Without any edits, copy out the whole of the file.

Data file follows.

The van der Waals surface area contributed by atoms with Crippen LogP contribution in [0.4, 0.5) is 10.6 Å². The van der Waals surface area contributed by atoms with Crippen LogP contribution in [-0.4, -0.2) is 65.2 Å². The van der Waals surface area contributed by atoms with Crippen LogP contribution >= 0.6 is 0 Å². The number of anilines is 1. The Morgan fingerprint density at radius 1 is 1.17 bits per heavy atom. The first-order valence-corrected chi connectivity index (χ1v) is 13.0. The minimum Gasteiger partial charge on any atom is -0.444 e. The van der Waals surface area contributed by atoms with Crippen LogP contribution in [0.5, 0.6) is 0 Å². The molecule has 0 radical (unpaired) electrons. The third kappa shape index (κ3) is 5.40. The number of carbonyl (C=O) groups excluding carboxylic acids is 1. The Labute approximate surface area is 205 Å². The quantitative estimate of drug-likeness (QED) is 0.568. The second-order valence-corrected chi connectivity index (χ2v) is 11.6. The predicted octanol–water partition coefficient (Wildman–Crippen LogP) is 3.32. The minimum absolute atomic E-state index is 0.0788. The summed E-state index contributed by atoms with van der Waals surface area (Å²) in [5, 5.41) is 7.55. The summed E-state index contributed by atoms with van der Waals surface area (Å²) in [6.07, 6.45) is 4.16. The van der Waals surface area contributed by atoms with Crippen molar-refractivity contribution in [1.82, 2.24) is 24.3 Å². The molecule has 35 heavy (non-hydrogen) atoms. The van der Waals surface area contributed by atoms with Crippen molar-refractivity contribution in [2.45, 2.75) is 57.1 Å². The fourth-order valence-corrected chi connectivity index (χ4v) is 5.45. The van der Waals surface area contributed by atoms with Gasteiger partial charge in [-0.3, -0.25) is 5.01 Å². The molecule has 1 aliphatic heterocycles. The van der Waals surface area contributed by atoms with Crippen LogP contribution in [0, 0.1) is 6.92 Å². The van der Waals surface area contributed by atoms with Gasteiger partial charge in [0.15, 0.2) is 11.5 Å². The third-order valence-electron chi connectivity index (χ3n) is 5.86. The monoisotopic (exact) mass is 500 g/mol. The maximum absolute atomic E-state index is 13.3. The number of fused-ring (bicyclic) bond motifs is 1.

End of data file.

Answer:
The van der Waals surface area contributed by atoms with Crippen LogP contribution in [0.4, 0.5) is 10.6 Å². The van der Waals surface area contributed by atoms with Crippen LogP contribution in [-0.4, -0.2) is 65.2 Å². The van der Waals surface area contributed by atoms with Crippen LogP contribution >= 0.6 is 0 Å². The number of anilines is 1. The Morgan fingerprint density at radius 1 is 1.17 bits per heavy atom. The first-order valence-corrected chi connectivity index (χ1v) is 13.0. The minimum Gasteiger partial charge on any atom is -0.444 e. The van der Waals surface area contributed by atoms with Crippen LogP contribution in [0.5, 0.6) is 0 Å². The molecule has 0 radical (unpaired) electrons. The third kappa shape index (κ3) is 5.40. The number of carbonyl (C=O) groups excluding carboxylic acids is 1. The Labute approximate surface area is 205 Å². The quantitative estimate of drug-likeness (QED) is 0.568. The second-order valence-corrected chi connectivity index (χ2v) is 11.6. The predicted octanol–water partition coefficient (Wildman–Crippen LogP) is 3.32. The minimum absolute atomic E-state index is 0.0788. The summed E-state index contributed by atoms with van der Waals surface area (Å²) in [5, 5.41) is 7.55. The summed E-state index contributed by atoms with van der Waals surface area (Å²) in [6.07, 6.45) is 4.16. The van der Waals surface area contributed by atoms with Crippen molar-refractivity contribution in [1.82, 2.24) is 24.3 Å². The molecule has 35 heavy (non-hydrogen) atoms. The van der Waals surface area contributed by atoms with Crippen molar-refractivity contribution in [2.45, 2.75) is 57.1 Å². The fourth-order valence-corrected chi connectivity index (χ4v) is 5.45. The van der Waals surface area contributed by atoms with Gasteiger partial charge in [-0.3, -0.25) is 5.01 Å². The molecule has 1 aliphatic heterocycles. The van der Waals surface area contributed by atoms with Crippen LogP contribution in [0, 0.1) is 6.92 Å². The van der Waals surface area contributed by atoms with Gasteiger partial charge in [0.15, 0.2) is 11.5 Å². The third-order valence-electron chi connectivity index (χ3n) is 5.86. The monoisotopic (exact) mass is 500 g/mol. The maximum absolute atomic E-state index is 13.3. The number of fused-ring (bicyclic) bond motifs is 1.